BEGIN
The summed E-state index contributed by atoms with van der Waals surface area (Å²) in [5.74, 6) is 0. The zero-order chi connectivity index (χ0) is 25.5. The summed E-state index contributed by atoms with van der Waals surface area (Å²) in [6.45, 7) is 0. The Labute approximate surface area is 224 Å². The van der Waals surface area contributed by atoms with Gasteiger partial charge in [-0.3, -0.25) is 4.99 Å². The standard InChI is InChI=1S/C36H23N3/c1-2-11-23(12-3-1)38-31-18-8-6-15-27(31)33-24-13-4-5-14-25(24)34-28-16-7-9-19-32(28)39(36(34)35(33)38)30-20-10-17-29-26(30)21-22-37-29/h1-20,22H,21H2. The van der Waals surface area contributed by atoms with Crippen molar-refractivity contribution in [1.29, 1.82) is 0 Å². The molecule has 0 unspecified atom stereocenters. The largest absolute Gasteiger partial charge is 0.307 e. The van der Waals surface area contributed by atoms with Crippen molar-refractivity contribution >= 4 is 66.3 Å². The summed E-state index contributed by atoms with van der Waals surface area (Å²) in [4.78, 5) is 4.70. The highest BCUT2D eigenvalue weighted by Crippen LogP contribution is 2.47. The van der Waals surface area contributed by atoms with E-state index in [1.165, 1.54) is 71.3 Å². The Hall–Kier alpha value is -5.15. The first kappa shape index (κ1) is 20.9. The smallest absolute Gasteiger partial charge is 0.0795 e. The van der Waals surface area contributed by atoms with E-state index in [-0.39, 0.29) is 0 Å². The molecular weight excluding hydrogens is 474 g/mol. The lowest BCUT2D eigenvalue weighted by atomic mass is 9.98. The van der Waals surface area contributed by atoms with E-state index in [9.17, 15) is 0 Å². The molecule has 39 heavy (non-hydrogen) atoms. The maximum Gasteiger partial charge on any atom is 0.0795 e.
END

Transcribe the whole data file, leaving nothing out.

The summed E-state index contributed by atoms with van der Waals surface area (Å²) in [5.74, 6) is 0. The zero-order chi connectivity index (χ0) is 25.5. The summed E-state index contributed by atoms with van der Waals surface area (Å²) in [6.45, 7) is 0. The Labute approximate surface area is 224 Å². The van der Waals surface area contributed by atoms with Gasteiger partial charge in [-0.3, -0.25) is 4.99 Å². The standard InChI is InChI=1S/C36H23N3/c1-2-11-23(12-3-1)38-31-18-8-6-15-27(31)33-24-13-4-5-14-25(24)34-28-16-7-9-19-32(28)39(36(34)35(33)38)30-20-10-17-29-26(30)21-22-37-29/h1-20,22H,21H2. The van der Waals surface area contributed by atoms with Crippen molar-refractivity contribution in [1.29, 1.82) is 0 Å². The molecule has 0 unspecified atom stereocenters. The largest absolute Gasteiger partial charge is 0.307 e. The van der Waals surface area contributed by atoms with Crippen molar-refractivity contribution >= 4 is 66.3 Å². The summed E-state index contributed by atoms with van der Waals surface area (Å²) in [4.78, 5) is 4.70. The highest BCUT2D eigenvalue weighted by Crippen LogP contribution is 2.47. The van der Waals surface area contributed by atoms with E-state index in [1.165, 1.54) is 71.3 Å². The Hall–Kier alpha value is -5.15. The first kappa shape index (κ1) is 20.9. The smallest absolute Gasteiger partial charge is 0.0795 e. The van der Waals surface area contributed by atoms with E-state index in [-0.39, 0.29) is 0 Å². The molecular weight excluding hydrogens is 474 g/mol. The lowest BCUT2D eigenvalue weighted by atomic mass is 9.98. The van der Waals surface area contributed by atoms with E-state index in [9.17, 15) is 0 Å². The molecule has 39 heavy (non-hydrogen) atoms. The maximum Gasteiger partial charge on any atom is 0.0795 e.